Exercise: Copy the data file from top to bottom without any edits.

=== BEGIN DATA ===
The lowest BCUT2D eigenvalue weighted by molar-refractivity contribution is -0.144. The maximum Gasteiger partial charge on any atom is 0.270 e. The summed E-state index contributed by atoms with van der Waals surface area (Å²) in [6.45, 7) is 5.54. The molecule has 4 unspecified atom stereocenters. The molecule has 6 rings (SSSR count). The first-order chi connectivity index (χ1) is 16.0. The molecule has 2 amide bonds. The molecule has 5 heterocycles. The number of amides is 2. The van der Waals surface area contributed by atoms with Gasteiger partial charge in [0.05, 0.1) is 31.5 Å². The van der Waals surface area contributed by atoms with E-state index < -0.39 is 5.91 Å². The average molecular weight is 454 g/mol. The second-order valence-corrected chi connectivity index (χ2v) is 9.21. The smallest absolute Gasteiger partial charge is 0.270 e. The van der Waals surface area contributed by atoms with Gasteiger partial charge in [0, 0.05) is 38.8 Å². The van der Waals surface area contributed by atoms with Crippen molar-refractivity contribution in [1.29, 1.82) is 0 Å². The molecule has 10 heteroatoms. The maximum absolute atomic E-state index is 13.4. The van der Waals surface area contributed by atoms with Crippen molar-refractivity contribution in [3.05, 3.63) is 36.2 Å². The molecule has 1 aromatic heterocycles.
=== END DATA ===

The lowest BCUT2D eigenvalue weighted by molar-refractivity contribution is -0.144. The maximum Gasteiger partial charge on any atom is 0.270 e. The summed E-state index contributed by atoms with van der Waals surface area (Å²) in [6.45, 7) is 5.54. The molecule has 4 unspecified atom stereocenters. The molecule has 6 rings (SSSR count). The first-order chi connectivity index (χ1) is 16.0. The molecule has 2 amide bonds. The molecule has 5 heterocycles. The number of amides is 2. The van der Waals surface area contributed by atoms with Gasteiger partial charge in [0.05, 0.1) is 31.5 Å². The van der Waals surface area contributed by atoms with E-state index < -0.39 is 5.91 Å². The average molecular weight is 454 g/mol. The second-order valence-corrected chi connectivity index (χ2v) is 9.21. The smallest absolute Gasteiger partial charge is 0.270 e. The van der Waals surface area contributed by atoms with Gasteiger partial charge in [0, 0.05) is 38.8 Å². The van der Waals surface area contributed by atoms with Crippen molar-refractivity contribution in [1.29, 1.82) is 0 Å². The molecule has 10 heteroatoms. The maximum absolute atomic E-state index is 13.4. The van der Waals surface area contributed by atoms with Crippen molar-refractivity contribution in [3.05, 3.63) is 36.2 Å². The molecule has 1 aromatic heterocycles.